I couldn’t tell if these guys were part of the neighbouring Macbeth cast. Edinburgh Fringe 2011, Royal Mile.

It’s a restless, languid evening in Los Angeles.

30 years ago I would have gone forth into the Lower East Side night looking for some sort of angry fix or date with destiny but a bar fight doesn’t cut it when you are in early middle age; so I pulled out my medical history to be sure I had in fact been vaccinated for consumption and ventured forth in to the East Hollywood night. Destination: the Monte Carlo for cocktails.

I chose my seat at the half moon bar nearest the door so I wouldn’t trip over the peeling linoleum floor if I had to make a quick exit due to police raid or I had to rebuff the affections of a bald, toothless prostitute in a black mini skirt and hot pink tube top. Looking up at the TV white noise wishing it were the mindless noise of a bad Woody Woodpecker cartoon instead of more righteously indignant commentators getting all up in arms about a who really gives a fuck topic anyway when I heard a familiar voice over by the pool table.

“7 ball, two cushion, side pocket. If I make this I own your soul, ok?”

It appeared that Masshole, a dumpy 29-year old city employee originally from Boston always dressed in a light blue shirt, jeans with a massive out of date Prince Valiant haircut that didn’t quite fit with his curly hair and massive almost to the size of an A-Lister head, was in the house.  When he put on his helmet Masshole was a great pool player who also fancied himself as Papa Legba and The Monte Carlo as the crossroads. He would probably beat you at pool as he knew every slant and lane and dead spot on the shitty little pool table that probably dated from 1932 when it was a remainder off balance Pawn Shop buy. Masshole would then claim to own your soul but being the ever gracious Mephistophelian he would allow you to buy it back. The price: a price of a shot of rail bourbon.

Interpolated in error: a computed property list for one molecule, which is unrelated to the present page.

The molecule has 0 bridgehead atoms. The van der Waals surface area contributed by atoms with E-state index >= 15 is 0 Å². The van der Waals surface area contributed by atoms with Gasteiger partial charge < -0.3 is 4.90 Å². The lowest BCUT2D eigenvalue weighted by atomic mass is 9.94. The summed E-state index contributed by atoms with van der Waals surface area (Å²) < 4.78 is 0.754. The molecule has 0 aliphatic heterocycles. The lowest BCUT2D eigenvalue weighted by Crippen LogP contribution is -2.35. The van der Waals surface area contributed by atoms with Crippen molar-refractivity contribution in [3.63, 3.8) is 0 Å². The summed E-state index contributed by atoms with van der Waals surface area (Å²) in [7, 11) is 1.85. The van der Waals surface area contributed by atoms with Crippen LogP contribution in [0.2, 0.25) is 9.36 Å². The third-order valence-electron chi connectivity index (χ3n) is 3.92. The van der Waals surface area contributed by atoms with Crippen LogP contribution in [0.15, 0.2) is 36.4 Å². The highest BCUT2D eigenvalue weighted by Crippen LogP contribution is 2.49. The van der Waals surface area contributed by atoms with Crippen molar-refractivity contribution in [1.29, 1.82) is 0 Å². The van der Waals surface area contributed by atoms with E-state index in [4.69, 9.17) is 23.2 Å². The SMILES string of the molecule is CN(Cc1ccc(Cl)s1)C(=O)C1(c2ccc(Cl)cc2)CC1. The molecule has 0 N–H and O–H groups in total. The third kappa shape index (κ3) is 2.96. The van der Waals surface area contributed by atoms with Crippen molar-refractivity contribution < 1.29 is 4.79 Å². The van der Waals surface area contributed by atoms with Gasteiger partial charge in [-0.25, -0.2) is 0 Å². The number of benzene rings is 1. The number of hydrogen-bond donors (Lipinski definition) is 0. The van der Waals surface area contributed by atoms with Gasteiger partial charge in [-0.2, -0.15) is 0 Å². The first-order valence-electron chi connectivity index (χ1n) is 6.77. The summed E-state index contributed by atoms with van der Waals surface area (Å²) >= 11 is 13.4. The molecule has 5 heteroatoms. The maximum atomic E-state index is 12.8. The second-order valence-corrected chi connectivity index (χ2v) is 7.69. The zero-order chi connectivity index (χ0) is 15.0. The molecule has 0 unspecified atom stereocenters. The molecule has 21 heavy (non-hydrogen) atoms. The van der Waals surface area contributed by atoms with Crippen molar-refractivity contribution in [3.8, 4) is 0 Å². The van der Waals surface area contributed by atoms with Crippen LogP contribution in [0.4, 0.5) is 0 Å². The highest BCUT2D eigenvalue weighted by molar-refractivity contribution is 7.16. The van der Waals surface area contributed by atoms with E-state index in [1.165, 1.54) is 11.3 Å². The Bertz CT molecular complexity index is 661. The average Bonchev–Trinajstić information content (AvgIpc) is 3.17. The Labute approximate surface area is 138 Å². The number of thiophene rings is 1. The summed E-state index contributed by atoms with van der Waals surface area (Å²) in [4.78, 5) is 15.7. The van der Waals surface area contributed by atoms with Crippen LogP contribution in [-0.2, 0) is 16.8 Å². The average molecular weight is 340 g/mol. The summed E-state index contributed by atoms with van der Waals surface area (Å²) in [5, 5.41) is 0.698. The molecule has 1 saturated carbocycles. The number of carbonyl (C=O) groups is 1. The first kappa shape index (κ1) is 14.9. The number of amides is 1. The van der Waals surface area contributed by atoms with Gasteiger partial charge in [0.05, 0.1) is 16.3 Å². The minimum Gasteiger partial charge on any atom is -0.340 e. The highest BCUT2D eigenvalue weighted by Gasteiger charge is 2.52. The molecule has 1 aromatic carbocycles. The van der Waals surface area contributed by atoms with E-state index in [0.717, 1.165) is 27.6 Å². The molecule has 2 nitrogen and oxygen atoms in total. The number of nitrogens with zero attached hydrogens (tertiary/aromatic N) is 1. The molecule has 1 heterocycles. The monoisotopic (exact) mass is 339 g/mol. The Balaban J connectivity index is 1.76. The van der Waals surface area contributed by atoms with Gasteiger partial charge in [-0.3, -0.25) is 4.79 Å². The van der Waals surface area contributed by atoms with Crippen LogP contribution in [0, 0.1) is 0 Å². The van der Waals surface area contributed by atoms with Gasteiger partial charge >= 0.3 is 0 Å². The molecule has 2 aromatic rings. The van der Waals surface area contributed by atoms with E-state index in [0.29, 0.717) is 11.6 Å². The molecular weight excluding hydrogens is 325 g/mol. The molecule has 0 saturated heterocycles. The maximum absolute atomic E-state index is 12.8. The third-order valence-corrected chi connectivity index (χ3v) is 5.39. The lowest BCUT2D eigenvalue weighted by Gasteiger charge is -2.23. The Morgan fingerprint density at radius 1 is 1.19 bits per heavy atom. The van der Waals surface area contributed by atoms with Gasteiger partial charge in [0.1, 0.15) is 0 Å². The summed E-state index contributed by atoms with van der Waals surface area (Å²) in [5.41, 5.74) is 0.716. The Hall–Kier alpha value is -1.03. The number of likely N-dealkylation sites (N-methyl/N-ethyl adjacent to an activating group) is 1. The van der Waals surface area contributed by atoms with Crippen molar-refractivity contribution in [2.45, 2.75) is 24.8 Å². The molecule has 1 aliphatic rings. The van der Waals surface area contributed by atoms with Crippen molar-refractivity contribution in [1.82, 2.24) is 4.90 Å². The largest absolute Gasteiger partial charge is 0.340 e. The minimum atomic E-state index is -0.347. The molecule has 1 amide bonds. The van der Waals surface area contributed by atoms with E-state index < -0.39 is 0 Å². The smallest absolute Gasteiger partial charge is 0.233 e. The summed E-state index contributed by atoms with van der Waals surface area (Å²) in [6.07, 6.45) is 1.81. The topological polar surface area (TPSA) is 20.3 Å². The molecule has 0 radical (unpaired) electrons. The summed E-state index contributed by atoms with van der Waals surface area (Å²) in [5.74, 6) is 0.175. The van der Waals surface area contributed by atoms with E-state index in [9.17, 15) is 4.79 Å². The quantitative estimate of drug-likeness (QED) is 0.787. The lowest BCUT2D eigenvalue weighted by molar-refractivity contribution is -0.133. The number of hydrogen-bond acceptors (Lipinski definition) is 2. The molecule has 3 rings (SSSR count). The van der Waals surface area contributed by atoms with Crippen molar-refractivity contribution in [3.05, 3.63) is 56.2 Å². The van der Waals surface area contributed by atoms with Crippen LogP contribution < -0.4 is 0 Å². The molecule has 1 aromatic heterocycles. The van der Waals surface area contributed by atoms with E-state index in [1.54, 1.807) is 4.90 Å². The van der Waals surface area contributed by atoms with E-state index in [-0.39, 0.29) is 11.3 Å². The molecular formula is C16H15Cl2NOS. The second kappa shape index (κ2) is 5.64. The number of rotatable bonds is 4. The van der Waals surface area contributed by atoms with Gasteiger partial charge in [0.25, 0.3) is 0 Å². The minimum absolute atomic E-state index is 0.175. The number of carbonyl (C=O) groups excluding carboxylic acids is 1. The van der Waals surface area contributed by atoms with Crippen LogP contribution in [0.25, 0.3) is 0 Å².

His opponents’ voice sat me upright.

“Why not. I’m an Atheist. People don’t have souls. When we die we just end. That’s all.”

It was Man Bun holding a pool cue in lieu of his service dog, watching Masshole’s shot with great intensity obviously hoping to force a miss. Alas, the shot went in and Masshole threw down a blue Bic ball point pen and little blue spiral notebook from his left back pocket.

“Sign here,” Masshole said.

“Why,” Man Bun asked.

“It’s a contract. I own your soul.”

Shockingly Man Bun scribbled his name on the small piece paper.

“I win,” Masshole said.

“But the game isn’t over,” Man Bun countered.

“I own your soul. I win.”

“There is not such thing as a soul!”

“Look,” Masshole said. “Buy me a shot a rail bourbon and we’ll start a new game. Buy me two shots and I’ll tear up this contract and give you your soul back.”

Masshole knows from an easy mark.

Just as Man Bun was negotiating price – it was $15 but he would take $12 for the two shots which should total $10 – with Masshole in walked A Line dressed in a pink tank top, denim jean skirt revealing a greenish blue tattoo that went from ankle to crotch on her left leg. She still had on that damnable gray Envelope hat.

“Baby come on, we’re going to be late for Cricket’s dinner party,” she said.

As they walk out the door Masshole screams after them “What about your immortal soul?”

“There is no such thing as an immortal soul,” A-Line screams back.

So much for a loophole.